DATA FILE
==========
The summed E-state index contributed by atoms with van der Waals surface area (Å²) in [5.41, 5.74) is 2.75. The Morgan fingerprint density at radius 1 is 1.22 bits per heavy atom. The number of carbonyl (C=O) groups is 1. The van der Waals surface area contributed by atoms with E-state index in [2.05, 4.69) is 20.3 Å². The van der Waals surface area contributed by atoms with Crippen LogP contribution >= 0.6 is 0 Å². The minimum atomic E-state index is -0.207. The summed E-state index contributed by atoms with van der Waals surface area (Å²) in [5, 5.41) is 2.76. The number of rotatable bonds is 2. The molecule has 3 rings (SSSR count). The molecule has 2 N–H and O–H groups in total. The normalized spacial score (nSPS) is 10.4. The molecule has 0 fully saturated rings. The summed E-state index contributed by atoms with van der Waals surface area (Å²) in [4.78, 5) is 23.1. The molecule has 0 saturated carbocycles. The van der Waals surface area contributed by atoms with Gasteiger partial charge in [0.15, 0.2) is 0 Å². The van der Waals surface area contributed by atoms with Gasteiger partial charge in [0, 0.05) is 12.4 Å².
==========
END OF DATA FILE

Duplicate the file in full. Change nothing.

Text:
The summed E-state index contributed by atoms with van der Waals surface area (Å²) in [5.41, 5.74) is 2.75. The Morgan fingerprint density at radius 1 is 1.22 bits per heavy atom. The number of carbonyl (C=O) groups is 1. The van der Waals surface area contributed by atoms with E-state index in [2.05, 4.69) is 20.3 Å². The van der Waals surface area contributed by atoms with Crippen LogP contribution >= 0.6 is 0 Å². The minimum atomic E-state index is -0.207. The summed E-state index contributed by atoms with van der Waals surface area (Å²) in [5, 5.41) is 2.76. The number of rotatable bonds is 2. The molecule has 3 rings (SSSR count). The molecule has 2 N–H and O–H groups in total. The normalized spacial score (nSPS) is 10.4. The molecule has 0 fully saturated rings. The summed E-state index contributed by atoms with van der Waals surface area (Å²) in [4.78, 5) is 23.1. The molecule has 0 saturated carbocycles. The van der Waals surface area contributed by atoms with Gasteiger partial charge in [0.15, 0.2) is 0 Å². The van der Waals surface area contributed by atoms with Gasteiger partial charge in [0, 0.05) is 12.4 Å².